Friday, March 13, 2009

Workplace Illnesses

I want address the fourth anonymous commenter from yesterday, the person who asked about illness fatalities. The questions were: "Have you seen the 55,000 number, is it verifiable, and if it's true how come it's not news?"

The answer to the first part of the question is yes, I have seen the statistic of 55,000 deaths from injuries/illnesses for last year. The break out is approximately 5,000 deaths from injuries and 50,000 deaths from illnesses.

The answer to the second part of your question is that it depends on how you define verifiable. I don't mean to sound like a bureaucrat (which I am) or a lawyer (which, thankfully, I am not), but the deaths from illnesses are not physically counted, they are statistically estimates by physicians and epidemiologists (unlike injuries which are based on reports of fatalities with some extrapolation). For as long as I've been in safety and health there has always been a 1:10 relationship between fatalities from injuries and fatalities from illnesses. I've never read anything on the actual method used to derive the number, so I don't know if it's a relationship that's been around so long that it is assumed to be correct or if it has been more recently validated. If someone who reads this knows more please feel free to post the information as a comment or e-mail me and I'll make sure to bring it out. I consider it a verified and reasonable estimate because it is scientifically derived (I believe that most of the safety and health profession will agree with me on that).

As for why it isn't news, that is the 64 Dollar Question, and I think the answer is complex. I suspect it is partially that it is so difficult to prove that these illness came from the workplace. CDC estimates that 20,000 people die each year from cancer brought on by exposure to chemicals at work. But cancer typically has a very long latency period, so how do we (everyone, not just OSHA) show that a particular cancer was contracted because of the workplace? It's easier if you can identify clusters, just looks what's happening with asbestos in Libby, Montana, but without those clusters it becomes difficult.

I also think that deaths from illnesses aren't very spectacular to anyone but family and friends (I know how cold that sounds, but believe me it isn't meant it to be). We see news clips and articles all the time about trenches collapsing and the local fire department attempting to rescue the trapped worker, or chemical plants blowing up and endangering the surrounding area, or crane collapsing and blocking traffic for hours. But we rarely see articles on deaths from illnesses because those deaths are more intimate, the people die in a hospital or a hospice or at home, often slowly, where there are no cameras.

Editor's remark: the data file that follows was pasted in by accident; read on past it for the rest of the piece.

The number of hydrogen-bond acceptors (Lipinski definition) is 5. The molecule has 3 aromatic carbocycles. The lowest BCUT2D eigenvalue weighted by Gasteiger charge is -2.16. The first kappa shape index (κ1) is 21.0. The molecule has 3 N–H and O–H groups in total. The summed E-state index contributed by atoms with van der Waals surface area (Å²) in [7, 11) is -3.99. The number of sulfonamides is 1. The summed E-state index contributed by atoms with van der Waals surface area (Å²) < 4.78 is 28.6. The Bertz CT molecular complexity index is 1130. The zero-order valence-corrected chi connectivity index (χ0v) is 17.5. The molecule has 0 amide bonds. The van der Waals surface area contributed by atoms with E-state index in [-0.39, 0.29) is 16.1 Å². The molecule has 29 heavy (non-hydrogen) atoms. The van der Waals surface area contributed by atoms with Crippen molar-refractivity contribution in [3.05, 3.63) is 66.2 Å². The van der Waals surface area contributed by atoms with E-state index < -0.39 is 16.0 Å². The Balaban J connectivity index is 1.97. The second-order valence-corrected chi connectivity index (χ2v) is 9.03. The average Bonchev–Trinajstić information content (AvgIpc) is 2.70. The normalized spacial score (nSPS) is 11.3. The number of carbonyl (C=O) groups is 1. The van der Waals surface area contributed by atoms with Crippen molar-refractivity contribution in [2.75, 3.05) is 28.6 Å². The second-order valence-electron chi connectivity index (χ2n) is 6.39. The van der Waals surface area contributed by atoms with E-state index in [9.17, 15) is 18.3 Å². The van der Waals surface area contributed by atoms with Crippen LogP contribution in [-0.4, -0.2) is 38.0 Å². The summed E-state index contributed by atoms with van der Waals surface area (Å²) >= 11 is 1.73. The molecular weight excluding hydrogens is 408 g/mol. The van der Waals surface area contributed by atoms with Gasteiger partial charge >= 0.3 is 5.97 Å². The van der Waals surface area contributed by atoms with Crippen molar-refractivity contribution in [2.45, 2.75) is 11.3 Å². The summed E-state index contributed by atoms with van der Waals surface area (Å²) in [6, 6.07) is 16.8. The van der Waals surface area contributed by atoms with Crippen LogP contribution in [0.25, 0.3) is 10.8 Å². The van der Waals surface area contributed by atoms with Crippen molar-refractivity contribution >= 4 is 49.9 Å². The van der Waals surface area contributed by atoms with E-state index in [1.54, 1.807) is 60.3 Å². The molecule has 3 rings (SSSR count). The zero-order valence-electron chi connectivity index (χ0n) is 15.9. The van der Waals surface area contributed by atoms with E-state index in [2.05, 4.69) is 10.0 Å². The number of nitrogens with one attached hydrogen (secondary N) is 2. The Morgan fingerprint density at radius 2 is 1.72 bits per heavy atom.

I think it's also part of human nature to want to fix the things we see and not focus as much on those we can't. I can walk into a place of business and see the guards are off the machines, that's easy for me to see and cite. It's easy for the employer to correct. But when I walk into a hospital and see a sterilization machine that is supposed to be a closed system, I may not pick up on the ethylene oxide leak and the employer may not have the maintenance program in place to catch the problem.

I also think physicians have a part in this. My doctor has never asked me for my work history. How can a disease be linked to the workplace if the treating physician doesn't know anything about the patients workplace?

There are probably other factors I have even though of (I would love to hear more ideas).

What does this mean? To me it means that we, as an agency, need to do a better job of targeting illnesses. How? Now that is a good question, and I'll throw out some ideas in a later post in the hopes of stimulation a conversation and some new ideas.


  1. A little insight from a state fortunate enough to get substantial funding from NIOSH to run a FACE program and from BLS to run CFOI: we essentially don't count illnesses. Acute exposures like carbon monoxide we count; toxic inhalations that lead to organ failure months later we try to count; but cancers we don’t touch for the census, not even mesothelioma or other probable asbestos. We see the lists of past employers in the comp claims from those families seeking benefits. It is depressing to imagine what exposures must have been like decades ago. We do try to confirm cardiac deaths that started at work or outright occurred at work, but they are just filed.

  2. Work place accidents occur due to the lack of safety and security measures provided by a company to its workers. Such careless behaviour can cost a company dearly in case the worker faces life threatening accidents and injuries at work. In order to help out the workers in such cases, work accident claims are meant so as to provide monetary compensation to the workers so as to provide them with due compensation. However there are some things you can do to improve your chances of making a successful work accident claim if you have been injured in a workplace accident.

    1. The injury must be reported to the employer's insurance company immediately.
    2. Employees may be required to submit medical records documenting the visits, or they may be asked to consult company recommended doctors in order to make sure their claims are valid.
    3. Be comfortable with your attorney. The more information your attorney has about your case and about the accident the more chance your work accident claim will be successful.
    Visit workplace accidents for more information